Draw tools, Object Snap and Dynamic Input Part 1 (AutoCAD 2011)

The aims of this topic are:

1. To give examples of the use of the Arc, Ellipse, Polygon, Rectangle, tools from the Home/Draw panel.

2. To give examples of the uses of the Polyline Edit (pedit) tool.

3. To introduce the Object Snaps (osnap) and their uses.

4. To introduce the Dynamic Input (DYN) system and its uses.

Introduction

The majority of tools in AutoCAD 2011 can be called into use by any one of the following six methods:

1. By clicking on the tool’s icon in the appropriate panel. Fig. 3.1 shows the Polygon tool called from the Home/Draw panel.

The Polygon tool and its tooltip selected from the Home/Draw panel

Fig. 3.1 The Polygon tool and its tooltip selected from the Home/Draw panel

The tool icons in the Draw toolbar


Fig. 3.2 The tool icons in the Draw toolbar

2. By clicking on a tool icon in a drop-down menu. Fig. 3.2 shows the tool names and icons displayed in the Draw drop-down menu. It is necessary to first bring the menu bar to screen with a click on Show Menu Bar in the left-click menu of the Quick Access toolbar (Fig. 3.3) if the menu bar is not already on screen.

3. By entering an abbreviation for the tool name at the command line. For example, the abbreviation for the Line tool is l, for the Polyline tool it is pl and for the Circle tool it is c.

4. By entering the full name of the tool at the command line.

5. By making use of the Dynamic Input method of construction.

6. If working in the AutoCAD Classic workspace by selection of tools from toolbars.

In practice operators constructing drawings in AutoCAD 2011 may well use a combination of these six methods.

Selecting Show Menu Bar from the left-click menu in the Quick Access toolbar

Fig. 3.3 Selecting Show Menu Bar from the left-click menu in the Quick Access toolbar

The Arc tool

In AutoCAD 2011, arcs can be constructed using any three of the following characteristics of an arc – its Start point, a point on the arc (Second point), its Center, its End, its Radius, the Length of the arc, the Direction in which the arc is to be constructed, the Angle between lines of the arc.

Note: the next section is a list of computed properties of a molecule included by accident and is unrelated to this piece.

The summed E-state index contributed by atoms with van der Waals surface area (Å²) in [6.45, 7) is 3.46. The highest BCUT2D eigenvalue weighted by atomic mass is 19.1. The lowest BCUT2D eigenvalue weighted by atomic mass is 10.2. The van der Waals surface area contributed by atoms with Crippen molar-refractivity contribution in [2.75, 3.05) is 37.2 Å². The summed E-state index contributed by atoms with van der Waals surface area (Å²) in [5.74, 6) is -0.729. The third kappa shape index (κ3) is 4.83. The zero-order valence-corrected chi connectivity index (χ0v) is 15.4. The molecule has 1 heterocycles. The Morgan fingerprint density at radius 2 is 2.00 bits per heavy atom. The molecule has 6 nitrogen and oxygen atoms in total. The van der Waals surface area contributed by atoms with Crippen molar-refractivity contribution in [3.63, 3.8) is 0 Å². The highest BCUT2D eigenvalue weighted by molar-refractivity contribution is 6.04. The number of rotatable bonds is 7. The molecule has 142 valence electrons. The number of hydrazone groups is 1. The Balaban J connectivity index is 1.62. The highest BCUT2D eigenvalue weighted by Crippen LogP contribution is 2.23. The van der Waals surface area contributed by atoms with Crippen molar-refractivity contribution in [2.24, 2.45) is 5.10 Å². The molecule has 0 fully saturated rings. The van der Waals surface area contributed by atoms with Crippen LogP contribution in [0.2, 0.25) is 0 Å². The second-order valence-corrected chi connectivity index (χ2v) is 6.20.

These characteristics are shown in the menu appearing with a click on the arrow to the right of the Arc tool icon in the Home/Draw panel (Fig. 3.4).

To call the Arc tool click on the fly out of its tool icon in the Home/Draw panel, click on Arc in the Draw drop-down menu or enter a or arc at the command line. In the following examples, initials of prompts will be shown instead of selection from the menu as shown in Fig. 3.5.

The Arc tool fly out in the Home/ Draw panel

Fig. 3.4 The Arc tool fly out in the Home/ Draw panel

Examples - Arc tool

Fig. 3.5 Examples – Arc tool

First example – Arc tool (Fig. 3.5)

Left-click the Arc tool icon. The command line shows:

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Second example – Arc tool (Fig. 3.5)

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Third example – Arc tool (Fig. 3.5)

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The Ellipse tool

Ellipses can be regarded as what is seen when a circle is viewed from directly in front of the circle and the circle rotated through an angle about its horizontal diameter. Ellipses are measured in terms of two axes – a major axis and a minor axis, the major axis being the diameter of the circle and the minor axis being the height of the ellipse after the circle has been rotated through an angle (Fig. 3.6).

An ellipse can be regarded as viewing a rotated circle

Fig. 3.6 An ellipse can be regarded as viewing a rotated circle

To call the Ellipse tool, click on its tool icon in the Home/Draw panel (Fig. 3.7), click its name in the Draw drop-down menu or enter a or arc at the command line.

The Ellipse tool icon fly out in the Home/Draw panel

Fig. 3.7 The Ellipse tool icon fly out in the Home/Draw panel

First example – Ellipse (Fig. 3.8)

Left-click the Ellipse tool icon. The command line shows:

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Second example – Ellipse (Fig. 3.8)

In this second example, the coordinates of the centre of the ellipse (the point where the two axes intersect) are entered, followed by entering coordinates for the end of the major axis, followed by entering the units for the end of the minor axis.

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Third example – Ellipse (Fig. 3.8)

In this third example, after setting the positions of the ends of the major axis, the angle of rotation of the circle from which an ellipse can be obtained is entered (Fig. 3.8).

Examples - Ellipse

Fig. 3.8 Examples – Ellipse

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